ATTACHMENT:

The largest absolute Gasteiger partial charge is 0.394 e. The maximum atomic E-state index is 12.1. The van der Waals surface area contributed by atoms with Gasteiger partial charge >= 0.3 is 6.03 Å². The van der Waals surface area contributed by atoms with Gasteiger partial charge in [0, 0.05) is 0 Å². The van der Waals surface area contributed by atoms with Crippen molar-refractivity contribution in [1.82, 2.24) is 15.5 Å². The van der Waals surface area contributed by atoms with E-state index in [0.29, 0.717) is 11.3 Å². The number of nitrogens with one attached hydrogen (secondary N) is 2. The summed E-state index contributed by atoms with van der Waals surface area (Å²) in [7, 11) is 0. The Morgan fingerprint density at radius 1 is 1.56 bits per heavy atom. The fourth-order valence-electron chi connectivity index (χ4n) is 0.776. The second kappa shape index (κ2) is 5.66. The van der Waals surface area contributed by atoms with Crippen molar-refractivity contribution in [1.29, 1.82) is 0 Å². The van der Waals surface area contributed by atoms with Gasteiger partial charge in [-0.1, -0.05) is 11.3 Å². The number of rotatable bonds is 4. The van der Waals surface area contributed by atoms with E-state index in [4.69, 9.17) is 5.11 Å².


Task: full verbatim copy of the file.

The largest absolute Gasteiger partial charge is 0.394 e. The maximum atomic E-state index is 12.1. The van der Waals surface area contributed by atoms with Gasteiger partial charge >= 0.3 is 6.03 Å². The van der Waals surface area contributed by atoms with Gasteiger partial charge in [0, 0.05) is 0 Å². The van der Waals surface area contributed by atoms with Crippen molar-refractivity contribution in [1.82, 2.24) is 15.5 Å². The van der Waals surface area contributed by atoms with E-state index in [0.29, 0.717) is 11.3 Å². The number of nitrogens with one attached hydrogen (secondary N) is 2. The summed E-state index contributed by atoms with van der Waals surface area (Å²) in [7, 11) is 0. The Morgan fingerprint density at radius 1 is 1.56 bits per heavy atom. The fourth-order valence-electron chi connectivity index (χ4n) is 0.776. The second kappa shape index (κ2) is 5.66. The van der Waals surface area contributed by atoms with Crippen molar-refractivity contribution in [1.29, 1.82) is 0 Å². The van der Waals surface area contributed by atoms with Gasteiger partial charge in [-0.1, -0.05) is 11.3 Å². The number of rotatable bonds is 4. The van der Waals surface area contributed by atoms with E-state index in [4.69, 9.17) is 5.11 Å².